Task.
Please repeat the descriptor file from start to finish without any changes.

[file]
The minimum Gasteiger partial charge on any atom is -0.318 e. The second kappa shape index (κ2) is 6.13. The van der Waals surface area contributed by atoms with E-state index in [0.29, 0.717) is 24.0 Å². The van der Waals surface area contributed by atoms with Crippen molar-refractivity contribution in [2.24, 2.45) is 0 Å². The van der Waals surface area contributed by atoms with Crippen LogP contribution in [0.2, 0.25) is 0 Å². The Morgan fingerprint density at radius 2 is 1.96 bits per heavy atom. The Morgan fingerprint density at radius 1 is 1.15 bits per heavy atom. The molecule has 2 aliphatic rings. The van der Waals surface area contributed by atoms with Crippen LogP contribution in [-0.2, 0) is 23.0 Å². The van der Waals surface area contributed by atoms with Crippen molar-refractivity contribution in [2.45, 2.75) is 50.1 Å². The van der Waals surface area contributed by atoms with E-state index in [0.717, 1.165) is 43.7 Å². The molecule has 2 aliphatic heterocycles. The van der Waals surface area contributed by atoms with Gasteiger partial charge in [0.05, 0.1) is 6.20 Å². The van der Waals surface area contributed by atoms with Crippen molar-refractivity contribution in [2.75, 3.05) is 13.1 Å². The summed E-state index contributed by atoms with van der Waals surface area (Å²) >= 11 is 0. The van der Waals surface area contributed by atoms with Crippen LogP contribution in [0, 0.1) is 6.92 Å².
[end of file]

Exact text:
The minimum Gasteiger partial charge on any atom is -0.318 e. The second kappa shape index (κ2) is 6.13. The van der Waals surface area contributed by atoms with E-state index in [0.29, 0.717) is 24.0 Å². The van der Waals surface area contributed by atoms with Crippen molar-refractivity contribution in [2.24, 2.45) is 0 Å². The van der Waals surface area contributed by atoms with Crippen LogP contribution in [0.2, 0.25) is 0 Å². The Morgan fingerprint density at radius 2 is 1.96 bits per heavy atom. The Morgan fingerprint density at radius 1 is 1.15 bits per heavy atom. The molecule has 2 aliphatic rings. The van der Waals surface area contributed by atoms with Crippen LogP contribution in [-0.2, 0) is 23.0 Å². The van der Waals surface area contributed by atoms with Crippen molar-refractivity contribution in [2.45, 2.75) is 50.1 Å². The van der Waals surface area contributed by atoms with E-state index in [0.717, 1.165) is 43.7 Å². The molecule has 2 aliphatic heterocycles. The van der Waals surface area contributed by atoms with Gasteiger partial charge in [0.05, 0.1) is 6.20 Å². The van der Waals surface area contributed by atoms with Crippen molar-refractivity contribution in [2.75, 3.05) is 13.1 Å². The summed E-state index contributed by atoms with van der Waals surface area (Å²) >= 11 is 0. The van der Waals surface area contributed by atoms with Crippen LogP contribution in [0, 0.1) is 6.92 Å².